A bill, jointly authored by Rep. Four Price and Sen. Robert Duncan, seeking to protect the rights of millions of Texans, has reached the desk of the Governor. House Bill 1869 strikes a fair balance between allowing a severely injured accident victim to recover damages caused by a negligent wrongdoer and allowing the victim’s health insurer the ability to timely recover a reasonable portion of the medical expenses paid on his or her behalf. (more…)
Tornadoes have ripped through North Texas, destroying homes and upending thousands of lives. Here are some tips for families and policyholders when dealing with their insurance company. (more…)
WEST, Tex. — Five days after an explosion at a fertilizer plant leveled a wide swath of this town, Gov. Rick Perry tried to woo Illinois business officials by trumpeting his state’s low taxes and limited regulations. Asked about the disaster, Mr. Perry responded that more government intervention and increased spending on safety inspections would not have prevented what has become one of the nation’s worst industrial accidents in decades. (more…)
From home exterminators to air-conditioner repairmen and tow-truck drivers, dozens of different types of companies in Texas must have insurance to cover injuries, deaths and property damage they might cause.
But not so for plants mixing and storing volatile materials like West Fertilizer Co., where a fire and explosion last month killed 15 people and injured 200. (more…)
When it comes to protecting public health and safety from threats posed by unsafe fertilizer plants in rural areas and equally dangerous industrial operations in major cities, Texas politicians have adopted a Wild West attitude that gives Texas businesses great freedom to innovate and grow the economy. But the Legislature and the governor have been less concerned about ensuring that these companies exercise that freedom in a responsible manner and are held accountable when they don’t. (more…)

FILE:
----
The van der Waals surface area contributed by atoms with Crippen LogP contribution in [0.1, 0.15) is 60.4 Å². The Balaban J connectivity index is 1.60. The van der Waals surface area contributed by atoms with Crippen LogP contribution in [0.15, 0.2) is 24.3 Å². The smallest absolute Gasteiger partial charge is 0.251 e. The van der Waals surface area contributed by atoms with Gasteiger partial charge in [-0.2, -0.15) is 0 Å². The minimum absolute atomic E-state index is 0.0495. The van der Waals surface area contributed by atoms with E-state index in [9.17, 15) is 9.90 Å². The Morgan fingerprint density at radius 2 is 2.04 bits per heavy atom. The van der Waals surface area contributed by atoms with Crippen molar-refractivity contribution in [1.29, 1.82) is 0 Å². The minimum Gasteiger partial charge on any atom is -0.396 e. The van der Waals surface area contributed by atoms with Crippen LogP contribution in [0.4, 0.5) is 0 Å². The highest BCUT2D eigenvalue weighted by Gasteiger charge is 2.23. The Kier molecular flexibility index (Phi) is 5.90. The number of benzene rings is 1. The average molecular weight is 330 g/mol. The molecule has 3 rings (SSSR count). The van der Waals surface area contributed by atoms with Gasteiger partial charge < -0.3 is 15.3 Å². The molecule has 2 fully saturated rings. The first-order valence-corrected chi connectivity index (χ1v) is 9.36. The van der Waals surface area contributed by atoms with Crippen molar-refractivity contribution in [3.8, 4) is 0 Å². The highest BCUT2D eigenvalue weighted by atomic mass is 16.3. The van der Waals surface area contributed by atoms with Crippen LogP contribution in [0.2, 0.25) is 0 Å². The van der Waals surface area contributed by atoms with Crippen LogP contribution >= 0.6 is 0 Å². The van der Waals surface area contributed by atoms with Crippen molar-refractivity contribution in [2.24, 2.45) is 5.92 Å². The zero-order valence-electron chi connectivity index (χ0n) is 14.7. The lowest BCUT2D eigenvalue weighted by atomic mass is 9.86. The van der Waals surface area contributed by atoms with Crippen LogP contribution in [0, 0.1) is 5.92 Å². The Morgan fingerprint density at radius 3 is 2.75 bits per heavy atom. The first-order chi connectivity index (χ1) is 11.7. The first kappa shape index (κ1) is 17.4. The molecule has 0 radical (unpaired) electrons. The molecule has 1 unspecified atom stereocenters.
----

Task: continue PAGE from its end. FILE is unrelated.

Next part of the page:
Looked at narrowly, it is true that a lack of regulatory oversight didn’t cause the April 17 fertilizer plant explosion in West that killed 14 people, including 10 volunteer firefighters. The direct cause of the explosion was a fire that heated tons of ammonium nitrate to the point of deadly detonation.
But a muddled and fractured state and federal regulatory system allowed the conditions that led to the explosion. And measures that could have prevented the explosion were either not required or enforced. (more…)
SHORTLY before a fertilizer plant exploded in West, Tex., on Wednesday, a father was driving in the vicinity with his 12-year-old daughter. They had stopped to take a video of what the man thought was a large fire swirling around the local high school. (more…)
The potential for the widespread devastation that occurred Wednesday night in West should have been foreseen, especially given the known destructive power of chemical fertilizers containing volatile ammonia-based compounds. Ammonium nitrate, which was stored at the West Fertilizer Co., is what set off the nation’s worst industrial accident in 1947 in Texas City and brought down the Murrah Federal Building in Oklahoma City in a 1995 bombing. (more…)
He was sitting on the toilet with his urine saturated pants pulled down and a plastic bag around his neck that wreaked of urine and feces, a nursing assistant testified Tuesday, and her boss, accused of abusing elderly patients, did it to teach him a lesson. (more…)
The Texas attorney general would be able to settle environmental lawsuits filed by cities and counties without input or approval from local officials under a bill backed by business interests that is scheduled for a hearing in Austin on Tuesday.
A second bill would bar cities and counties from hiring outside lawyers if they are to be paid from winnings to help fight costly environmental cases aimed at extracting penalties from polluters. (more…)